By Laura Valkovic | Jul 28, 2018 | International | 1 | A

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Editor’s note: This is part one of a three-part series.

The Russians have long been known for their witty yet dark sense of humor. “The need to suffer is an inherent feature of Russians throughout the ages,” wrote Dostoyevsky, but from this comes the ability to make light of even the most serious of problems. This is seen on the world stage with Vladimir Putin’s trademark “your inferiority amuses me” facial expression, his wry reaction to the Trump collusion scandal, and now, the country’s response to ongoing accusations that Russian agents are responsible for recent chemical poisonings on British streets with the Soviet-developed nerve agent Novichok.

What other culture would respond by serving “Novichok” cocktails to English tourists during the World Cup, or copyrighting “Novichok” brands of alcohol, household cleaners, and pharmaceuticals for domestic use?

The poisoning of former Russian double agent Sergei Skripal and his daughter Yulia in the English town of Salisbury in March quickly lead to accusations that Russia was responsible for the use of the Novichok nerve agent on British soil. While most mainstream media outlets were quick to jump on board with the blame game, others, including authors at Liberty Nation, found some aspects of the narrative rather questionable.

Although no direct evidence was used to support the British government’s accusation, other than the fact that the chemical had originally been formulated in the Soviet Union, the result was that 28 countries expelled a total of 152 Russian diplomats. NATO expelled seven diplomats from the Russian mission to Brussels, while the U.S. ejected 60 diplomats – more than any other country, including the U.K. – and closed the Russian consulate in Seattle “in response to Russia’s use of a military-grade chemical weapon on the soil of the United Kingdom, the latest in its ongoing pattern of destabilizing activities around the world.”

Every action has an equal and opposite reaction, as they say, and indeed Russia responded to each country in turn; 60 American diplomats were expelled and the U.S. consulate in St. Petersburg was closed.


Sergei Skripal and his daughter Yulia

A second incident brought the Novichok poisonings back into the press; this time, two English citizens with no apparent connection to Russia appear to have been poisoned by accident. In June, two residents of Amesbury, a town seven miles from Salisbury, where the first incident occurred, were struck down with the same chemical used against the Skripals.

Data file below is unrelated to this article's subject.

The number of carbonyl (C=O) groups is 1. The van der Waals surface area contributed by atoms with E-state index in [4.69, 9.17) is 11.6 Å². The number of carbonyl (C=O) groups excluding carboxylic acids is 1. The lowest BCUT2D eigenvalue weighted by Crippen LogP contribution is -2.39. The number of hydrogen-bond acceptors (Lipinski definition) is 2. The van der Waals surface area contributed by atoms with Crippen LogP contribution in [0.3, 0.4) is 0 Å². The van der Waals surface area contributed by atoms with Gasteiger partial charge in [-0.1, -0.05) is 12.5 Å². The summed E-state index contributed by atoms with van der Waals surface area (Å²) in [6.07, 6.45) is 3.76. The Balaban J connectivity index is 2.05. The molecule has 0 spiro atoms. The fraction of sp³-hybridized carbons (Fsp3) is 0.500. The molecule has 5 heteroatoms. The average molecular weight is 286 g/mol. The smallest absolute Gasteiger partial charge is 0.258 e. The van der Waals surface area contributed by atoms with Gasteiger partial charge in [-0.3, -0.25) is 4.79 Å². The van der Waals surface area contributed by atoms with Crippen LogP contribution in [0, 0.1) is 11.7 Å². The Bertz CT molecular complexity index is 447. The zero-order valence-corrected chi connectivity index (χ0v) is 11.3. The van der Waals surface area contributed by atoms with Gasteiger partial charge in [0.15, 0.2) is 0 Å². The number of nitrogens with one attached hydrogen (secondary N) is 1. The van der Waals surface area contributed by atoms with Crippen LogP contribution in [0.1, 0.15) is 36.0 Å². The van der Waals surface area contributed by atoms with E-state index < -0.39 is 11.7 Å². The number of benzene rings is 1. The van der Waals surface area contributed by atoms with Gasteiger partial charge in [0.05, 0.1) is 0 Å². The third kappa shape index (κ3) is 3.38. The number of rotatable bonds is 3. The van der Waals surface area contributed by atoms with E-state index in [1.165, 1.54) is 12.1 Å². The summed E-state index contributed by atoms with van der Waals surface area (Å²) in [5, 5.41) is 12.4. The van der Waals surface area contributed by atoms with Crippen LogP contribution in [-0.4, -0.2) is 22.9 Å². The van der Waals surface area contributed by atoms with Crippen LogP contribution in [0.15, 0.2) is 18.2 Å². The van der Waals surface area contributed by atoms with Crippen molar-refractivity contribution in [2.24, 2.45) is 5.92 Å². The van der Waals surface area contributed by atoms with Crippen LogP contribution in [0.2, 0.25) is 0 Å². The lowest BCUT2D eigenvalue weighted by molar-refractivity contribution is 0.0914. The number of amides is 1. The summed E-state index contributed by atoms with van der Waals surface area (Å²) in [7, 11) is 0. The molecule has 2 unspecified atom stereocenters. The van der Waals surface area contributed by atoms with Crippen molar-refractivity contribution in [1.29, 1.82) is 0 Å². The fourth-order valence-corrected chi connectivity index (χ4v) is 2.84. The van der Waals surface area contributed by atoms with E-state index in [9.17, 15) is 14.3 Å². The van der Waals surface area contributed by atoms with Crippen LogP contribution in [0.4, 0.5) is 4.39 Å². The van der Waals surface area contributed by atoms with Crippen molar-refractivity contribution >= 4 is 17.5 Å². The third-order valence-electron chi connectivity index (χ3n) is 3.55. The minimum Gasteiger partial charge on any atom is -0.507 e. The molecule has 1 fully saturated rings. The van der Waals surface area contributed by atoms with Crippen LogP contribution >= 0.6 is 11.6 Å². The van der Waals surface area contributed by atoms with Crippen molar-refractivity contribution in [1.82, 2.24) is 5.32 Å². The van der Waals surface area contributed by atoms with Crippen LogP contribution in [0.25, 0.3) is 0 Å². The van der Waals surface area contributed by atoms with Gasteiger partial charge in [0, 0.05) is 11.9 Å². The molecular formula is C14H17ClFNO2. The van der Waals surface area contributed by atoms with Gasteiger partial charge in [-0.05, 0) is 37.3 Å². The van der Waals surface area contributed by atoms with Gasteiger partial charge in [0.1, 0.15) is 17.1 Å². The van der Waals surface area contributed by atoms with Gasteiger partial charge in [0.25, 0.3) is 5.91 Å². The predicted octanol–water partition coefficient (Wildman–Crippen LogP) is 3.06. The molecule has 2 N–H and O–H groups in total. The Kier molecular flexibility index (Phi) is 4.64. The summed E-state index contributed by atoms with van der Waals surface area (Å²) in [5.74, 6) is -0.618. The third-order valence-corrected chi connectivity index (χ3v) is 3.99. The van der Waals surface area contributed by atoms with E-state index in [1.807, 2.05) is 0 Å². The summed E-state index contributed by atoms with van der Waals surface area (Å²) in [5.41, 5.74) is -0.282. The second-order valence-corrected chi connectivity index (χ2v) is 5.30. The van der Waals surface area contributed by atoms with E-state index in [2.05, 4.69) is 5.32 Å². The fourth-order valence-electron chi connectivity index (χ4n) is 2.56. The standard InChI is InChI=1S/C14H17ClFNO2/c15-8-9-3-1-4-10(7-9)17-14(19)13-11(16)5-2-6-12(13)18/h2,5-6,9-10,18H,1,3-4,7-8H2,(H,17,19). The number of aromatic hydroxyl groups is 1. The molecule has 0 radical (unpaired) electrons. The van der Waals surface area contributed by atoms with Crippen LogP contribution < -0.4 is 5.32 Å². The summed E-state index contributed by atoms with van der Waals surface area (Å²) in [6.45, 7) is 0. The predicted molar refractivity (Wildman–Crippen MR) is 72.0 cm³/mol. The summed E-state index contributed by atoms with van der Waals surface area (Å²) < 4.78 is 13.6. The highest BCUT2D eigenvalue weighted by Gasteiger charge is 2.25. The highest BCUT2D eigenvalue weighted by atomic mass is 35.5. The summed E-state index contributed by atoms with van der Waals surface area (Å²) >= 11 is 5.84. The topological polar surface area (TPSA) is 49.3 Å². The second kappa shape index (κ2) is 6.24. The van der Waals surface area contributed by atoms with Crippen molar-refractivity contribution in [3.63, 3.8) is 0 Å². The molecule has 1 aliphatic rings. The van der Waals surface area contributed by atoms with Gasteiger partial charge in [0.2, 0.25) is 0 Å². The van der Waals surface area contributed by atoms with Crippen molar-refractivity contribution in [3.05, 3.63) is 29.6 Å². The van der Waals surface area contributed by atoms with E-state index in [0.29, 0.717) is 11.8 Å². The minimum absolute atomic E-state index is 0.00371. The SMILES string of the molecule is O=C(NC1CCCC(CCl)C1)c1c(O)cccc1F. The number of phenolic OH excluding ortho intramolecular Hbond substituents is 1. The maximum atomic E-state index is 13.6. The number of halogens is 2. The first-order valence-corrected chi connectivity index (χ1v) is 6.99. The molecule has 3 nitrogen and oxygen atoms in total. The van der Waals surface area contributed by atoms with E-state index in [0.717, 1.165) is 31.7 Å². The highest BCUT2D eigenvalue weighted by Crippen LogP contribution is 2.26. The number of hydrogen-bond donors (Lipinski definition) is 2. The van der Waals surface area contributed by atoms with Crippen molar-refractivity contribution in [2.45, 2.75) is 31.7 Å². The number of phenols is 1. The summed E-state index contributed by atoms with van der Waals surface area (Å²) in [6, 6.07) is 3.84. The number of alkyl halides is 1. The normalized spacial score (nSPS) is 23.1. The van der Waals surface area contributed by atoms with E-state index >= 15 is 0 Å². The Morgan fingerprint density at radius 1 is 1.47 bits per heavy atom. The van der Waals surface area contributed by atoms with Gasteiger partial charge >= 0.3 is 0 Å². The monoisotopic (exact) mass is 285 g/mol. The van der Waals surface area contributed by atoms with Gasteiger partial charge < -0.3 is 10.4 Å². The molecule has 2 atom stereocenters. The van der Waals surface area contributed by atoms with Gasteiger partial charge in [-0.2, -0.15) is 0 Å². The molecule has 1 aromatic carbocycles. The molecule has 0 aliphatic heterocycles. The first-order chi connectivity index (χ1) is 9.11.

It may be noted that both towns are also in close proximity to the secretive Porton Down Ministry of Defense laboratory, which, according to the U.K. National Archive, has long been a chemical and biological defense research lab. It was also the lab that analyzed the substances found at each crime scene and identified them as Novichoks.

Dawn Sturgess and Charlie Rowley were reportedly poisoned with Novichok on June 30; while there has been some confusion about the source of the poison, it now appears the substance was concealed in a glass perfume bottle that Rowley – a drug addict who frequently went “bin diving” – found. He reportedly gave the perfume to Sturgess, his girlfriend, who fell ill after spraying the substance on her wrists. She died a week later, on July 8. Rowley also became sick after the bottle broke in his hands and is currently being held at an undisclosed police facility, despite being discharged from hospital. Indeed, one curious aspect of both poisonings has been the public absence of the victims.


On July 20, Charlie Rowley was discharged from Salisbury District Hospital, almost three weeks after being poisoned with Novichok. Hospital staff and Public Health England assured the public that Rowley’s release posed no danger to the community and the regional Wiltshire Police Chief Constable, Kier Pritchard, publicly welcomed Rowley’s release.

Not two days later, however, Rowley appears to have been tucked away into a top-secret police safehouse with no access to the outside world, apart from phone communication with his brother. According to Matthew Rowley, Charlie was banned from watching television and reading newspapers, and has been given a special phone – without camera or internet – with which he could call his brother.

Matthew told The Sun newspaper that, “Charlie said he can’t really talk on the phone. He said he can hear clicks and stuff like his calls are being listened to.” He also told the Daily Mail:

“He rang me and said he’s being driven stir-crazy. He’s being kept in a plain room without TV or newspapers because they don’t want to upset him… Police have said he mustn’t say anything about where he is – all he told me was that he was safe.

It was a short conversation because nurses said I shouldn’t wear him out. He sounded really weak, almost as if he’d been drinking too much. He sounded pretty fed up… He’s been given a strange new number which doesn’t always connect. I’ve only been able to speak to him once. I’m hoping I’ll be able to find out where he is and visit him soon.

He said he was too tired to talk. He seemed like he was on some really strong medication… It was really frustrating for me because I haven’t really got any detail from him.”

If Rowley poses no risk to the public and is well enough to be released from hospital, why is he holed up in a police safehouse with no access to the outside world? There may be valid reasons to keep him hidden for investigative purposes, but why limit his access to the media? If Rowley was poisoned by accident, and not specifically targeted, then why does he require continued police protection?